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Solving the Scientific Reproducibility Crisis

In an ideal world, reproducibility is a cornerstone of scientific research. The scientific method should provide conclusions that are as close to the truth as possible. In reality, reproducibility of results is a constant worry in scientific research.

scientist in the lab is distressed while looking at overturned beakers

According to a recent survey by Nature, scientific irreproducibility is at a crisis level. The inability to reproduce published results can be much more than a headache for the graduate student working on the next big question. It wastes a great deal of time and money for labs attempting to build off of the foundations of irreproducible data. In a long-term scope, this ultimately delays the progression of scientific knowledge and, in a translational setting, could postpone the quest to find patients better treatments and cures.

How commonplace is irreproducibility? About half of Nature’s survey respondents had been unable to produce another group’s results, with a slightly smaller proportion of respondents unable to reproduce even their own results.

Few attempts have been made to quantify the actual proportion of experiments that fail to be reproduced. In 2015, Science published a paper that quantified the reproducibility of 100 psychology experiments published in high-ranking journals in 2008. About 40 percent of the experiments produced results close to those that were published. A similar cancer biology study published in Nature found only about 10 percent of experiments could be reproduced with results representative of the original findings. However, when asked, most scientists claim at least half of the published studies in their respective fields were correct.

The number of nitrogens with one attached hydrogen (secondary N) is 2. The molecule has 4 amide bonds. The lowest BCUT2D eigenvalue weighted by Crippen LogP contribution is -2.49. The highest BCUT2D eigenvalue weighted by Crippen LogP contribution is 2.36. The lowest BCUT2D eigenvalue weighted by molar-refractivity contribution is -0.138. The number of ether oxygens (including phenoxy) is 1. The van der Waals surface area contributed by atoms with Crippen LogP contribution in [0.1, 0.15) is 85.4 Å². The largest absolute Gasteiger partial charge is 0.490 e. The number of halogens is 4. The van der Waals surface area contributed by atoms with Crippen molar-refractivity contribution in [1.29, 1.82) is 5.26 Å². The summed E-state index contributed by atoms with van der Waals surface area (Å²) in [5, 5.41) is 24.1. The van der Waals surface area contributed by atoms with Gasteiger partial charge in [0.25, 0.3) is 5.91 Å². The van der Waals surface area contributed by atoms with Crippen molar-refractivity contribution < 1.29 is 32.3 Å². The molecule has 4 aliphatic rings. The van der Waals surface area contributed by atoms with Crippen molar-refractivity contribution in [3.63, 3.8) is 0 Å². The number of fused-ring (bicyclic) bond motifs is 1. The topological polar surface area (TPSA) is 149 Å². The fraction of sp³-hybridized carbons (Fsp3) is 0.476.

If irreproducibility is really a crisis, how can science correct itself? In Nature’s survey, they asked respondents to tick from a list of measures that were most likely to help prevent irreproducible results from being published. The responses were overwhelmingly positive for all suggestions. Even for the lowest-ranked factor, “more time checking notebooks,” about three-quarters of the respondents thought it likely to boost reproducibility. The highest-ranked factors included “better understanding of statistics,” “better mentoring” and “more robust experimental designs.”

Nature provides a quote from mathematical biologist Irakli Loladze that hints at this agreeability: “Reproducibility is like brushing your teeth. It is good for you, but it takes time and effort. Once you learn it, it becomes a habit.” Most of us do a minimum of brushing automatically, but probably fewer of us supplement with flossing and mouthwash with frequent checkups, even though we could all agree that these are good practices.

What researchers need is for their institutions to step in make sure labs are developing good reproducibility habits. Reviewing data before they are sent out to be published and making sure there are clear links from hypothesis to conclusions to catch cherry-picking of significant results or statistical errors would flag most causes for irreproducibility before they left the institution. A larger emphasis on quality over flashiness or speed may also reduce pressure on principal investigators to get papers out the doors before they are scrutinized. And this means trainees may feel less influenced to prove their mentors’ expectations correct and instead follow the data in an unbiased and hypothesis-driven manner.

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